Human Growth (human + growth)

Distribution by Scientific Domains

Terms modified by Human Growth

  • human growth hormone

  • Selected Abstracts

    Human growth in the past: Studies from bones and teeth

    Alison GallowayArticle first published online: 31 MAY 200
    No abstract is available for this article. [source]

    Growth patterns in adverse environments

    Noël Cameron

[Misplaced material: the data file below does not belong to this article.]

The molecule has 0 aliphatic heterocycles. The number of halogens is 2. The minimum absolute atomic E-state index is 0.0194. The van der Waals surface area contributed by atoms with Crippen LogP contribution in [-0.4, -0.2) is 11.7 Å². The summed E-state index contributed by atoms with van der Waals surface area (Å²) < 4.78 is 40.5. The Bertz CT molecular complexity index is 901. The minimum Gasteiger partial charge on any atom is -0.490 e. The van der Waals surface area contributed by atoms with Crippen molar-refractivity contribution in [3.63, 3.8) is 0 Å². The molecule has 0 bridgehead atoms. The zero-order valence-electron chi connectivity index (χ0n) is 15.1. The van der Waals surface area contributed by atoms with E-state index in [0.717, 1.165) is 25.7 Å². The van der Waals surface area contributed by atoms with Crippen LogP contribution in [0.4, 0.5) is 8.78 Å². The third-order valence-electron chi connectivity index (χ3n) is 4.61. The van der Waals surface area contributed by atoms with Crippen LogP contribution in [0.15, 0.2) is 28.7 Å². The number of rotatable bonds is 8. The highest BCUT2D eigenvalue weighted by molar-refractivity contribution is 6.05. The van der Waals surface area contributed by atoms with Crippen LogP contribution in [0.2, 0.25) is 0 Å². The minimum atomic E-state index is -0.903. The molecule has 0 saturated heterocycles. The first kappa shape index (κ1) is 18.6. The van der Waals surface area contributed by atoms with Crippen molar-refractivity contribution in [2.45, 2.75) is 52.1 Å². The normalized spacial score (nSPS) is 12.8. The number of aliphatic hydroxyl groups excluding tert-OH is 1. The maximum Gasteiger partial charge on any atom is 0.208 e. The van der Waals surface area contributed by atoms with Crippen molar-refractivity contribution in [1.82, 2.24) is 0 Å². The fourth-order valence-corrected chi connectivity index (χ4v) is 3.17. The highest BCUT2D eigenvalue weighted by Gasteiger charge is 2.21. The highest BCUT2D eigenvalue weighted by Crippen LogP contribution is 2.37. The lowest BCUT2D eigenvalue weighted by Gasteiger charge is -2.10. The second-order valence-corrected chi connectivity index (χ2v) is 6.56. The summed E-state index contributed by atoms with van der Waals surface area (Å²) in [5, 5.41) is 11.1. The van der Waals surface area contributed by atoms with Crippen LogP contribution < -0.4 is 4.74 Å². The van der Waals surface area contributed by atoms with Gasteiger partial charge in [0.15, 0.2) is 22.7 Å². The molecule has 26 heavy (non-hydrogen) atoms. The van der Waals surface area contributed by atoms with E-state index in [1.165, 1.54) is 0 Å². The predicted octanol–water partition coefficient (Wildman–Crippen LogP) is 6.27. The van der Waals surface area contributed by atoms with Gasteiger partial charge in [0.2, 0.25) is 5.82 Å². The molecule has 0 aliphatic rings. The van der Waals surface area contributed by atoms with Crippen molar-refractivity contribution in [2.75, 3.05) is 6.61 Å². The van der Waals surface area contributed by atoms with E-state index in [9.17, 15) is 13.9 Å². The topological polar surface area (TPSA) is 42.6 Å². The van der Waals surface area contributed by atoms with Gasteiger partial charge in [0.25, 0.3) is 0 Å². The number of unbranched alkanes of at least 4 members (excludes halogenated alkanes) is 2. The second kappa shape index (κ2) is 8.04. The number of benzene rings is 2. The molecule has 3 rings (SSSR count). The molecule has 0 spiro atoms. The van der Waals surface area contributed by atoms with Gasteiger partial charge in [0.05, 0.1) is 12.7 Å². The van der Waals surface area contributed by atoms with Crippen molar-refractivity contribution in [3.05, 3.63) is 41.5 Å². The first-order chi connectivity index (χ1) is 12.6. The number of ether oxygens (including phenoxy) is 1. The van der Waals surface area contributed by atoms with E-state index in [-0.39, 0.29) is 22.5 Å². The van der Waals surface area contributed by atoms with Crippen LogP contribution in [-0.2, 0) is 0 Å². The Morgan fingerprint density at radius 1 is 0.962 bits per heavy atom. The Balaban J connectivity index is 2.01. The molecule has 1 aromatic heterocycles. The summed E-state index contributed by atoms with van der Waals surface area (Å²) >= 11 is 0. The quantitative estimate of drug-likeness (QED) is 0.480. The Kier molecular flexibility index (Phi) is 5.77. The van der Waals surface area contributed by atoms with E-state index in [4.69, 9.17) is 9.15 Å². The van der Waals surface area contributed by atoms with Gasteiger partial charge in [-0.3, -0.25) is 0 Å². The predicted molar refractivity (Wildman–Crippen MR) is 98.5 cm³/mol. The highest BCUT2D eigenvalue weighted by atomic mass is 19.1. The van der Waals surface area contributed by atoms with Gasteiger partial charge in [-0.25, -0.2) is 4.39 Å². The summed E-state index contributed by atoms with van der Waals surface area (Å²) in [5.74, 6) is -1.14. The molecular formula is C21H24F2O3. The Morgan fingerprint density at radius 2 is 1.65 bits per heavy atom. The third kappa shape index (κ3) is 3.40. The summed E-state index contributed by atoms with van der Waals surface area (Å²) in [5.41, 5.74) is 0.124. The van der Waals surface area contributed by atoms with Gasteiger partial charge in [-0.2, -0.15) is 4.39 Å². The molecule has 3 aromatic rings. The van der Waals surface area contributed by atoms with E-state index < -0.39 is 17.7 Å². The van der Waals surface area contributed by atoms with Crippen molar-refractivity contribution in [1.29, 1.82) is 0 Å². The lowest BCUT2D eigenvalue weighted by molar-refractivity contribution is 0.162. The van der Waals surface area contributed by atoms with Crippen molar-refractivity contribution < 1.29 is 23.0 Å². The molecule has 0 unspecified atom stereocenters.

The triple-logistic pattern of human growth in linear dimensions is probably one of the most recognizable models within human biology. The fact that postnatal somatic growth occurs in three phases (infancy, childhood, adolescence) creates opportunities for the individual expression of this genetically directed, but environmentally modified, phenomenon. The impact of the environment works to alter the duration and intensity of critical stages within the total process resulting in individual patterns that can differ radically from the general pattern. However, the constancy of the general pattern is so fixed that its presence in children is taken as a reflection of good health. Departures from that pattern are recognized as reflecting ill health. While the cessation of growth in response to an acute attack is uniformly dramatic, the gradual response to chronic adverse stimuli is less easily predicted and interpreted. For example, in chronic scenarios the loss of centile position that precedes the eventual establishment of normal increments can be viewed as either a poor or a good growth response, as either maladaptive or adaptive, as either poor health or good health. This article reviews such growth patterns in urban South African children exploring the relationship between environment and growth outcome. Am. J. Hum. Biol., 2007. © 2007 Wiley-Liss, Inc. [source]